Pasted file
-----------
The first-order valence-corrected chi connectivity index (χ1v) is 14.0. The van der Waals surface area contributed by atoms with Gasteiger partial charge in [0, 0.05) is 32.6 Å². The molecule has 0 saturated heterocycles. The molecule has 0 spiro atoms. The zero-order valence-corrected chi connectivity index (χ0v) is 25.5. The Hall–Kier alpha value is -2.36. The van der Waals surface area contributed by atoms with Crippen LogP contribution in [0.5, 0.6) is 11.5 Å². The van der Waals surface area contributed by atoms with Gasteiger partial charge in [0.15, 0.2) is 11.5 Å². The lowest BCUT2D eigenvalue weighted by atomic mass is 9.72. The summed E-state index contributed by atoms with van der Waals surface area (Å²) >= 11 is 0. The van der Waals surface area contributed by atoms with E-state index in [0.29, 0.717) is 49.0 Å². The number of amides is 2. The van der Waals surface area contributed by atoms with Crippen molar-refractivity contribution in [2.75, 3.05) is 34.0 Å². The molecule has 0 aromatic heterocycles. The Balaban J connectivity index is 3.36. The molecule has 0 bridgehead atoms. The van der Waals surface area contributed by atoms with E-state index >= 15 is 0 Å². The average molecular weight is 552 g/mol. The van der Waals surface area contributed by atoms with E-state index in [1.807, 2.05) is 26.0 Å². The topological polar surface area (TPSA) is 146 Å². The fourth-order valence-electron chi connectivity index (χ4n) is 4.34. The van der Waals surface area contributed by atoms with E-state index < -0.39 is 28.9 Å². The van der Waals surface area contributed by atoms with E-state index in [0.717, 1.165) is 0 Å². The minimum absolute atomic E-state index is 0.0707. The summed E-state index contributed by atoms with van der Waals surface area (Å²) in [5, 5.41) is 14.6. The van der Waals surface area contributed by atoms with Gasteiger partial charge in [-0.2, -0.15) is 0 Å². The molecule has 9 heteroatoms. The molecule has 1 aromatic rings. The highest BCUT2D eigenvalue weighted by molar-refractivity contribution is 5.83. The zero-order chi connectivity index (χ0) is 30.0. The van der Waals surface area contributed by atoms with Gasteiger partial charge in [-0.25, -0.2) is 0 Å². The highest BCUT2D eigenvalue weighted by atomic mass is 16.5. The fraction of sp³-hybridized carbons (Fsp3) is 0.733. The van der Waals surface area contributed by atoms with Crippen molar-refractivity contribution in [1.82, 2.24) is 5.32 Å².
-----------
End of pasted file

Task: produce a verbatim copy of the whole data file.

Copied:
The first-order valence-corrected chi connectivity index (χ1v) is 14.0. The van der Waals surface area contributed by atoms with Gasteiger partial charge in [0, 0.05) is 32.6 Å². The molecule has 0 saturated heterocycles. The molecule has 0 spiro atoms. The zero-order valence-corrected chi connectivity index (χ0v) is 25.5. The Hall–Kier alpha value is -2.36. The van der Waals surface area contributed by atoms with Crippen LogP contribution in [0.5, 0.6) is 11.5 Å². The van der Waals surface area contributed by atoms with Gasteiger partial charge in [0.15, 0.2) is 11.5 Å². The lowest BCUT2D eigenvalue weighted by atomic mass is 9.72. The summed E-state index contributed by atoms with van der Waals surface area (Å²) >= 11 is 0. The van der Waals surface area contributed by atoms with E-state index in [0.29, 0.717) is 49.0 Å². The number of amides is 2. The van der Waals surface area contributed by atoms with Crippen molar-refractivity contribution in [2.75, 3.05) is 34.0 Å². The molecule has 0 aromatic heterocycles. The Balaban J connectivity index is 3.36. The molecule has 0 bridgehead atoms. The van der Waals surface area contributed by atoms with E-state index >= 15 is 0 Å². The average molecular weight is 552 g/mol. The van der Waals surface area contributed by atoms with E-state index in [1.807, 2.05) is 26.0 Å². The topological polar surface area (TPSA) is 146 Å². The fourth-order valence-electron chi connectivity index (χ4n) is 4.34. The van der Waals surface area contributed by atoms with E-state index < -0.39 is 28.9 Å². The van der Waals surface area contributed by atoms with E-state index in [0.717, 1.165) is 0 Å². The minimum absolute atomic E-state index is 0.0707. The summed E-state index contributed by atoms with van der Waals surface area (Å²) in [5, 5.41) is 14.6. The van der Waals surface area contributed by atoms with Gasteiger partial charge in [-0.2, -0.15) is 0 Å². The molecule has 9 heteroatoms. The molecule has 1 aromatic rings. The highest BCUT2D eigenvalue weighted by molar-refractivity contribution is 5.83. The zero-order chi connectivity index (χ0) is 30.0. The van der Waals surface area contributed by atoms with Gasteiger partial charge in [-0.25, -0.2) is 0 Å². The highest BCUT2D eigenvalue weighted by atomic mass is 16.5. The fraction of sp³-hybridized carbons (Fsp3) is 0.733. The van der Waals surface area contributed by atoms with Crippen molar-refractivity contribution in [1.82, 2.24) is 5.32 Å².